Long-time readers may have been able to deduce my bias to featuring the plants of my mother’s garden of my youth: irises, larkspurs, and lady’s-slippers. One notable omission, though, has been lilacs. These featured prominently in our Canadian prairie farmyard, as both a hedge alongside the road and a few plantings in the garden.
The main reason for the lack of lilac entries is plants often perform poorly locally. There are few to be found in cultivation and in local botanical gardens. No lilacs, no photographs. However, a couple years ago on a trip back from Portland, Oregon, I finally stepped into the Hulda Klager Lilac Gardens in Woodland, Washington. There, I had a chance to prompt some memories while photographing their diverse collection of nearly one hundred lilac cultivars. Hulda Klager was a prominent lilac breeder, hybridizing over a hundred new cultivars in her lifetime. For a few more photographs of the garden and its lilacs, you can read Forrest Campbell’s article Hulda Klager Lilac Garden via Pacific Horticulture magazine.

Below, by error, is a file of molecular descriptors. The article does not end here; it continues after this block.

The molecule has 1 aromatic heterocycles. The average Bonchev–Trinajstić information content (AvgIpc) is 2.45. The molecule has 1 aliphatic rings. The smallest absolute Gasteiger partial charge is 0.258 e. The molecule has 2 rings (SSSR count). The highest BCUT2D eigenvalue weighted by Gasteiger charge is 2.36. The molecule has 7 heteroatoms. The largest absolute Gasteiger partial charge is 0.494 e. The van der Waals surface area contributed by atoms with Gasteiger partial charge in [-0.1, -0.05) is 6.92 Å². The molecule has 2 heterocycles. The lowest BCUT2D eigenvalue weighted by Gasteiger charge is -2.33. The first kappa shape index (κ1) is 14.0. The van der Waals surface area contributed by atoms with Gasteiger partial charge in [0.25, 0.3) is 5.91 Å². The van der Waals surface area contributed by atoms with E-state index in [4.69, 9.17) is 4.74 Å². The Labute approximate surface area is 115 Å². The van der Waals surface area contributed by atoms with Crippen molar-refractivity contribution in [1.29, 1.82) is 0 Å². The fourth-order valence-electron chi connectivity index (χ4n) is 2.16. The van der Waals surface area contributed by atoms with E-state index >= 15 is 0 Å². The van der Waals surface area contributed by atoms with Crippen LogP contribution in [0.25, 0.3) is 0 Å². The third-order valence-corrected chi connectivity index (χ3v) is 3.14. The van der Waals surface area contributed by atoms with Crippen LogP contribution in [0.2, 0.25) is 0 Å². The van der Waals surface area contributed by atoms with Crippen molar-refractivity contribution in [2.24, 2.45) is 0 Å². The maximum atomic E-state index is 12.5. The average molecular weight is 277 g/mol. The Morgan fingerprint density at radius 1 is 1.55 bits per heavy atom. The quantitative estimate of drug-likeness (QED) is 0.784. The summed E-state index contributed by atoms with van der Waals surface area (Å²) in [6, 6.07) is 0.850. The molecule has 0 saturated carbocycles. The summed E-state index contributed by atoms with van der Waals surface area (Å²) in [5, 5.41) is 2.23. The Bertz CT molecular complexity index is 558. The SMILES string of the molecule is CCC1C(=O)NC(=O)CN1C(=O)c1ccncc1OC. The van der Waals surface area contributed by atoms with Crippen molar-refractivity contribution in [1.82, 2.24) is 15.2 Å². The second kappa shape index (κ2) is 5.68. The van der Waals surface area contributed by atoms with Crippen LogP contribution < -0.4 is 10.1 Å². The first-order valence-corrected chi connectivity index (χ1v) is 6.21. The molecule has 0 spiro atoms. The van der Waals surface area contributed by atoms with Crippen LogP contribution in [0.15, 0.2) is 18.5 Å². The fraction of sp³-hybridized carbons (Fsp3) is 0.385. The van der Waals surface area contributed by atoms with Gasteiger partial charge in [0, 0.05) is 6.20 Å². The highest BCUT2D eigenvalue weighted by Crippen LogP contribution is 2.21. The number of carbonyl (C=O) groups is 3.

I can guarantee that Syringa × hyacinthiflora ‘Dark Night’ was not a lilac cultivar that we grew in our cold-wintered continental climate yard. Most lilacs require hours of winter chill for buds to mature (and thereby flower profusely). ‘Dark Night’ lilac is one of a number of cultivars bred specifically for milder climates through southern California’s Rancho del Descanso (better known these days as Descanso Gardens). This breeding program started in the mid-20th-century under Walter Lammerts and continued under John Sobeck; over a dozen superior cultivars for mild climates have been introduced, collectively known as the Descanso Hybrids. You can read more about ‘Dark Night’ lilac in a gardening situation courtesy of Paghat: Syringa × hyacinthiflora ‘Dark Night’.
In the dooryard fronting an old farm-house near the white-wash’d palings,
Stands the lilac-bush tall-growing with heart-shaped leaves of rich green,
With many a pointed blossom rising delicate, with the perfume strong I love,
With every leaf a miracle—and from this bush in the dooryard,
With delicate-color’d blossoms and heart-shaped leaves of rich green,
A sprig with its flower I break.